Source Newsroom: Cornell University
Bernadette Meyler, a constitutional law professor at Cornell University, comments on the Supreme Court’s ruling to uphold the Affordable Care Act.
“The relations of the Justices’ opinions to each other in the health care case is rather unusual. First, Chief Justice Roberts’s opinion and the Scalia-Alito-Kennedy-Thomas dissent both comprehensively cover the Commerce Clause and Spending Clause issues. Consider some alternatives: these dissenters could simply have joined Justice Roberts on the Commerce Clause and Spending Clause issues, with which their preferred outcome agrees, or Roberts himself could have joined them with respect to those issues and simply written an opinion on the taxation power that altered the outcome of the case.
“Why then did Roberts and these dissenters write separately on the Commerce and Spending Clauses? According to my reading, this may be because Roberts is significantly less radical in his rhetoric with respect to both clauses than these dissenters. Hence, the Roberts opinion is not as much of a Trojan horse as some liberals fear. In addition, as Chief Justice, Roberts may be attempting to give the decision a more coherent aspect than it would otherwise have by authoring an opinion covering all the issues raised by the case.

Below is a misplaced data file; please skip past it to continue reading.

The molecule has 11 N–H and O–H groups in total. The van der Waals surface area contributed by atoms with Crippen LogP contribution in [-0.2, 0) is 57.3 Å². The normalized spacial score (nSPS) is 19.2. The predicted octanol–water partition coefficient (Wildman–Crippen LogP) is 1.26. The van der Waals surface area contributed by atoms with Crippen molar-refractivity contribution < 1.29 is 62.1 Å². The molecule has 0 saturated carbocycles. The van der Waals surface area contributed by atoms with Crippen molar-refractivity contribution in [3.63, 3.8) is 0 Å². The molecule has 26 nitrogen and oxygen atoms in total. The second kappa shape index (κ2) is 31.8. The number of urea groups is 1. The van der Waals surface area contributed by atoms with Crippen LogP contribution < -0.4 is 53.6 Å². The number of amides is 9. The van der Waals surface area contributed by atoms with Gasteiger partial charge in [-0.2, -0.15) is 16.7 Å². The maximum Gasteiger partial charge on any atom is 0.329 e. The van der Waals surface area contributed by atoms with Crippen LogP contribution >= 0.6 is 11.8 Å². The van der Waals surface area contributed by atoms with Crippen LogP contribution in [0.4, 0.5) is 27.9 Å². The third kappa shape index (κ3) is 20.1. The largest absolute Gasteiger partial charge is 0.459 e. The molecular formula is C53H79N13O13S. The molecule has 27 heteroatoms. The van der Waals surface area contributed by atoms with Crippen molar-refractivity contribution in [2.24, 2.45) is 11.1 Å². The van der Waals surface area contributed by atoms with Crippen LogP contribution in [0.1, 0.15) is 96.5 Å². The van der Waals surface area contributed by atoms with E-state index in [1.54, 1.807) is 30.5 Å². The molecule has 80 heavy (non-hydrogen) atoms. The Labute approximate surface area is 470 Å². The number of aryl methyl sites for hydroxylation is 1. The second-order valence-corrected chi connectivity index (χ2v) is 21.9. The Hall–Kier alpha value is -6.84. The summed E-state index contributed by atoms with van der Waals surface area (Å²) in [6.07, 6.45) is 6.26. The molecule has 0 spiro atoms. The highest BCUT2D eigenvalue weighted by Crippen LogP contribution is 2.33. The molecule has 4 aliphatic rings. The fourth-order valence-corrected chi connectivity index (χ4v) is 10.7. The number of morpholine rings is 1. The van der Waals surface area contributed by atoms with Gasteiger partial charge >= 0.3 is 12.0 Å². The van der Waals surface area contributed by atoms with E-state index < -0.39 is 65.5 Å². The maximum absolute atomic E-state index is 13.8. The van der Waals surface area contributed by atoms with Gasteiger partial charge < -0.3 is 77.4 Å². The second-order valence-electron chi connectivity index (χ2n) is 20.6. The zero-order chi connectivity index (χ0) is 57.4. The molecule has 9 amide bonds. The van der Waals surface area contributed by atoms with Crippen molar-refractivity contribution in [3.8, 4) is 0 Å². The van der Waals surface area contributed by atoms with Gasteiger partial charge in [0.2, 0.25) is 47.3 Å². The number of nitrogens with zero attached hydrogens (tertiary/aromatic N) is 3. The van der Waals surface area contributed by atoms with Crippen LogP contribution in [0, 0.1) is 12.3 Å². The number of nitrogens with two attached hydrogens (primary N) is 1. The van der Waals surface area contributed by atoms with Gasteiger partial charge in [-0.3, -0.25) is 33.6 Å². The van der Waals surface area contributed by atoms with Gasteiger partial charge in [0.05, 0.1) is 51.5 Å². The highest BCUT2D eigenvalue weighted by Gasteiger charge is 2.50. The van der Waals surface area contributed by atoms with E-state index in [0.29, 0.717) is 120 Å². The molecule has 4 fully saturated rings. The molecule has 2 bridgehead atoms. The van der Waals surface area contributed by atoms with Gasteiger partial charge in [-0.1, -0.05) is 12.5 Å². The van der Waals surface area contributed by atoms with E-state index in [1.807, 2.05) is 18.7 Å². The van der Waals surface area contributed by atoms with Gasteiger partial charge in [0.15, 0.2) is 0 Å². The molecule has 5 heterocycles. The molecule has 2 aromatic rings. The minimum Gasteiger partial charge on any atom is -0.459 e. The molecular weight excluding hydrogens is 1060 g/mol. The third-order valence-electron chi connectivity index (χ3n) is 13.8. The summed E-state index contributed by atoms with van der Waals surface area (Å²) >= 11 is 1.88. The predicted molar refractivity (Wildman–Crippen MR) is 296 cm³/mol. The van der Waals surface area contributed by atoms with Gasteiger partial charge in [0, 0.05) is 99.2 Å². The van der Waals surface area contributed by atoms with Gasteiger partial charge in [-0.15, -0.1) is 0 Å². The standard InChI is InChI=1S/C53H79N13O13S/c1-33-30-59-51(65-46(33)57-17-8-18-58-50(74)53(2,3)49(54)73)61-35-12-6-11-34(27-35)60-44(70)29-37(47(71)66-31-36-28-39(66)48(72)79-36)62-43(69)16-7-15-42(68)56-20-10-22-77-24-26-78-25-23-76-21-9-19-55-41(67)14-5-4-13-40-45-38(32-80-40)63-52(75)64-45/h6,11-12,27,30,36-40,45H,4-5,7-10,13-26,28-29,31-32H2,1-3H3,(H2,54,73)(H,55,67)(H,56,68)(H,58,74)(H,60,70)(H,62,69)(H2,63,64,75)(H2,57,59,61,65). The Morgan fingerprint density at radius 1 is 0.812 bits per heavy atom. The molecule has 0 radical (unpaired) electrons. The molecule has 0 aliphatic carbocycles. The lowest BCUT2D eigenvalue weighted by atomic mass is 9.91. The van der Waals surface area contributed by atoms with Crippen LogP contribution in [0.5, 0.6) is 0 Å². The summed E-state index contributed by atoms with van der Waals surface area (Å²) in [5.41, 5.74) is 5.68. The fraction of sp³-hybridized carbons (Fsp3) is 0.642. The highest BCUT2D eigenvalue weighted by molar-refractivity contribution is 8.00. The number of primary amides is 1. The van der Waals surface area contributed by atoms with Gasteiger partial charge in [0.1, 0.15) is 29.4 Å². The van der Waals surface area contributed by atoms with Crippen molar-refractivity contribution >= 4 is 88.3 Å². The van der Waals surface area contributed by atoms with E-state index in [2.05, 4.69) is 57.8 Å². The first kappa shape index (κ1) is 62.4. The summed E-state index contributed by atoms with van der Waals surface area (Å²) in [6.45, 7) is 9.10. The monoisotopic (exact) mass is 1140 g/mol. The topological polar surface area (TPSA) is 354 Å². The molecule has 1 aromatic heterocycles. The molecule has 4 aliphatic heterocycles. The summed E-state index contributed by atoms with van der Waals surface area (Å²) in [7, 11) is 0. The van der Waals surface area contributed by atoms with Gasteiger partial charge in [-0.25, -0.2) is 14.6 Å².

“Another unusual feature of the opinions consists of their references—or the lack thereof—to each other. Justice Ginsburg’s opinion connects itself primarily to Justice Roberts’ opinion and, in doing so, sounds a lot more like a dissent in its entirety than a partial concurrence. Likewise, the Scalia-Kennedy-Thomas-Alito group of dissenters never refers to the Roberts opinion by name and positions itself largely in relation to the Ginsburg opinion. This may indicate some reshuffling of views during the course of the decision-making process or even that the Roberts opinion was not initially the majority opinion.”
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